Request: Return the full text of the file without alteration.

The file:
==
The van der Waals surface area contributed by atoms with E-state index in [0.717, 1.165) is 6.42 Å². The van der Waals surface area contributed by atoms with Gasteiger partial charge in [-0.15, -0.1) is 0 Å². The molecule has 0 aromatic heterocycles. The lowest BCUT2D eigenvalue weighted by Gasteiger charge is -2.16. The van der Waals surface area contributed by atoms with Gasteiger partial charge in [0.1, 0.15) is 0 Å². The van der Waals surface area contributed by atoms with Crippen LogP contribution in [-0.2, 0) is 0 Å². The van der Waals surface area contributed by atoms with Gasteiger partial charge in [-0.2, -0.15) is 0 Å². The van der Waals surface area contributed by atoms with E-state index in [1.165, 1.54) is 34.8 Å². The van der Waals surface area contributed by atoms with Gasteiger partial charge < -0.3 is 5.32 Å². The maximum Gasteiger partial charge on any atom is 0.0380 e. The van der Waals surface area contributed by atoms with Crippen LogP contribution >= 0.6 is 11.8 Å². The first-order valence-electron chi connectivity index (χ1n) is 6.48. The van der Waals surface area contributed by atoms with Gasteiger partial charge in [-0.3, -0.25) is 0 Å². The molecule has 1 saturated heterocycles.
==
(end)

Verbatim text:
The van der Waals surface area contributed by atoms with E-state index in [0.717, 1.165) is 6.42 Å². The van der Waals surface area contributed by atoms with Gasteiger partial charge in [-0.15, -0.1) is 0 Å². The molecule has 0 aromatic heterocycles. The lowest BCUT2D eigenvalue weighted by Gasteiger charge is -2.16. The van der Waals surface area contributed by atoms with Gasteiger partial charge in [0.1, 0.15) is 0 Å². The van der Waals surface area contributed by atoms with Crippen LogP contribution in [-0.2, 0) is 0 Å². The van der Waals surface area contributed by atoms with Gasteiger partial charge in [-0.2, -0.15) is 0 Å². The van der Waals surface area contributed by atoms with E-state index in [1.165, 1.54) is 34.8 Å². The van der Waals surface area contributed by atoms with Gasteiger partial charge < -0.3 is 5.32 Å². The maximum Gasteiger partial charge on any atom is 0.0380 e. The van der Waals surface area contributed by atoms with Crippen LogP contribution >= 0.6 is 11.8 Å². The first-order valence-electron chi connectivity index (χ1n) is 6.48. The van der Waals surface area contributed by atoms with Gasteiger partial charge in [-0.3, -0.25) is 0 Å². The molecule has 1 saturated heterocycles.